Two of those, Madagascar and Chicken Little, are there primarily for their box-office only (though I thought Madagascar was better than the over-praised Shrek films at least, though, yeah, it doesn't touch Pixar or Aardman). It could be the year that we won't see a single (primarily) CGI-animated film nominated (in a W&G/HMC/TCB situation), but I'm skeptical that it's likely to happen.
While the reviews were generally worse for Chicken Little, Chicken Little has the advantage of being released late in the year, when its publicity campaign will still be fresh in the minds of Oscar voters. Shark Tale, last year's "what were they thinking?" BAF nominee, was similarly panned by critics, but it had a similar autumn timeframe advantage as Chicken Little.
The timeframe factor is also why I'm not listing Howl's Moving Castle as a "sure bet" to be nominated, since it was released in June to some acclaim, but not nearly as overwhelming acclaim as the autumn release of Spirited Away three years ago. It remains to be seen whether the more modest acclaim Howl's Moving Castle received back in June is sufficiently sustainable so as to factor in the minds of Academy voters filling in their nomination round ballots in late December or early January. (The wild card will probably be whether or not it appears on all that many influential critics' top 5 lists, and Roger Ebert certainly won't be plugging for it this time in his annual televised "Memo to the Academy".)
Steamboy, whatever its technical merits (and I don't deny that it has technical merits, but so does The Corpse Bride and Wallace and Gromit), got too limited a release too early in the year. Spirited Away had the "critical momentum" to overcome the lack of visibility, Steamboy doesn't. It will likely be one of the items on the BAF nomination ballot that 90% of Academy voters won't ever get around to seeing (same with Gulliver's Travels).
The independently-produced and Weinstein brothers' distributed Hoodwinked doesn't have any reviews because it isn't being released until Christmas Day. Based on seeing the trailer, I don't think it's a critical contender, and it's being released a little too late to make all that much of an impression.
I think Wallace and Gromit already has the award in the bag, though. The other nominees are merely formalities.
Back in January
, I predicted that, if there were just three nominees, they would be,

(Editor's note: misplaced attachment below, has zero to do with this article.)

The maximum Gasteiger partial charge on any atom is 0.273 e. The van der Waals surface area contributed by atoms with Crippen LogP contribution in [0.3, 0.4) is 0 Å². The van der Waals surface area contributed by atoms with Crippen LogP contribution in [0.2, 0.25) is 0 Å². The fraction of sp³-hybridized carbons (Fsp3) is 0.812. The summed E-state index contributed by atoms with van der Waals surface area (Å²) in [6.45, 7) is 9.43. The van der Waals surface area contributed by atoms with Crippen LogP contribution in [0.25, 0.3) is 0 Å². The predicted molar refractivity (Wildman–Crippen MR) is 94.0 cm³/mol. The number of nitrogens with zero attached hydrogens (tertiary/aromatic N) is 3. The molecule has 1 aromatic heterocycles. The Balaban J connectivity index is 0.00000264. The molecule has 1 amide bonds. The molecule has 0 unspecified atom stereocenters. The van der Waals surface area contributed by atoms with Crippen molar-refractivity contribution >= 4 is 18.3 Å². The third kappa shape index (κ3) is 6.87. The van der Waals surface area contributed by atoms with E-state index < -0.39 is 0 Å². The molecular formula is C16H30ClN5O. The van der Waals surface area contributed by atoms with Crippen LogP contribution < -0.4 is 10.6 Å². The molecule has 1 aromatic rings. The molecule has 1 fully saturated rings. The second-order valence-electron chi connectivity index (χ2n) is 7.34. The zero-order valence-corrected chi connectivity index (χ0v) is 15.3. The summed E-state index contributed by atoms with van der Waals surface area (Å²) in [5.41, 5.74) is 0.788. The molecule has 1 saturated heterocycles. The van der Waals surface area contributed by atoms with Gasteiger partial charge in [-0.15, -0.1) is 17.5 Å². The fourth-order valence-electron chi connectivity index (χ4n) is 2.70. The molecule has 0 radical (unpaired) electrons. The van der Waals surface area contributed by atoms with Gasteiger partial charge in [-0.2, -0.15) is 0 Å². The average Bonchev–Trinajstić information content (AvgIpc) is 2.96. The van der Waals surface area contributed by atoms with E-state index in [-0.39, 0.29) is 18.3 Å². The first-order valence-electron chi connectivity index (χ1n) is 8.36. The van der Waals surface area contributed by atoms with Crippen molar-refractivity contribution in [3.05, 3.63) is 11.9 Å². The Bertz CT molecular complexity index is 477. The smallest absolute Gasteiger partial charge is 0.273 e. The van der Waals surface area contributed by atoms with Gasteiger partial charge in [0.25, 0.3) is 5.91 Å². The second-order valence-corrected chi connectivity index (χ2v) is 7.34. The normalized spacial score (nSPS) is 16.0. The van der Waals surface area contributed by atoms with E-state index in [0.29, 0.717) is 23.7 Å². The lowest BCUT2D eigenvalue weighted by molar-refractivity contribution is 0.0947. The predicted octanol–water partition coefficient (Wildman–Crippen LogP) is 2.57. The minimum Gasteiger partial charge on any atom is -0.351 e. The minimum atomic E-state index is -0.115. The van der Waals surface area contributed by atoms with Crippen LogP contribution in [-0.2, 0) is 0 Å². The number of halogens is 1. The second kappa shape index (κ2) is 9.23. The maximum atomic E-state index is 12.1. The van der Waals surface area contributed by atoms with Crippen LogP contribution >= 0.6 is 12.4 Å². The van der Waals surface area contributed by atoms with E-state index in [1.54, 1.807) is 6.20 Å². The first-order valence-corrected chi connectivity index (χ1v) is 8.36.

- Chicken Little
- Howl's Moving Castle
- The Wallace and Gromit Movie: Curse of the Wererabbit
I still think that's within a reasonable range of possibility, though I think Howl
have about equal nomination chances as Madagascar
and Tim Burton's The Corpse Bride
, two of the three of the films I had listed in the event that there were five nomination slots, as there were in 2002. (Robots
, the other film I had listed as a contender for the fourth or fifth slot doesn't have a prayer, for the reasons I already listed.)
I'll keep an eye on the For Your Consideration campaigns (or lack of them) before I make my final nomination predictions.
Also, I thank ye Gods that Squaresoft didn't submit Final Fantasy VII: Advent Children
, so all the "Cloud x Sephiroth" yaoi slash fangirls won't be bothering me on anime message boards for the next two months making posts implying that Advent Children
, a film that is supposedly very incomprehensible to anyone not already very familiar with the events of FFVII
, has a serious shot at winning the same award as The Incredibles
and Finding Nemo
SIGNS OF THE SEASON...
Ottawa got a light dusting of snow yesterday, but it was just half a centimetre or so , barely enough to whiten the grass, and it had all melted by this afternoon due to drizzle and sleet and cold November Rain
and the fact that the ground hasn't cooled down enough for snow to settle on it for too long. I should be able to resume the yard work I was doing tomorrow.
Another sign of the season is that the clementines
from Morocco are in season. Clementines are the small thin-skinned hybrid fruit that are a cross between a normal orange and a Mandarin orange, and they're so fricking sweet that they're often known as "nature's candy". In Canada, you can buy them year round, but they're best from mid-November through to Christmas. The best thing about clementines is that you can eat as many as you want and not get fat, though I tend to only have two at a time.
Also, Christmas commercials are starting up... okay, there have been some since mid-October (and the ads for mail-order items start even earlier than that), but, over the past week or so, we've been getting them full force on TV. Disappointingly for bloggers everywhere, Old Navy, unlike the previous two years with its annoying Fran Drescher "Old Navy Holiday Hotline" ads in 2003 and the hideously atonal Old Navy carollers in 2004, doesn't seem to have a so-mindboggingly-lame-that-I-can't-resist-talking-about-the-ads-at-length "Holiday" advertising campaign this year, or at least, if they do, I haven't seen the ads yet. The Old Navy ads I've been seeing the past couple of weeks spoof the red carpet portion of television coverage of award shows, and I find them just unremarkable. Since those ads aren't generic "holiday"-themed in any way, I'm holding out hope that they'll unveil a "train wreck"-bad Christmas ad campaign around American Thanksgiving.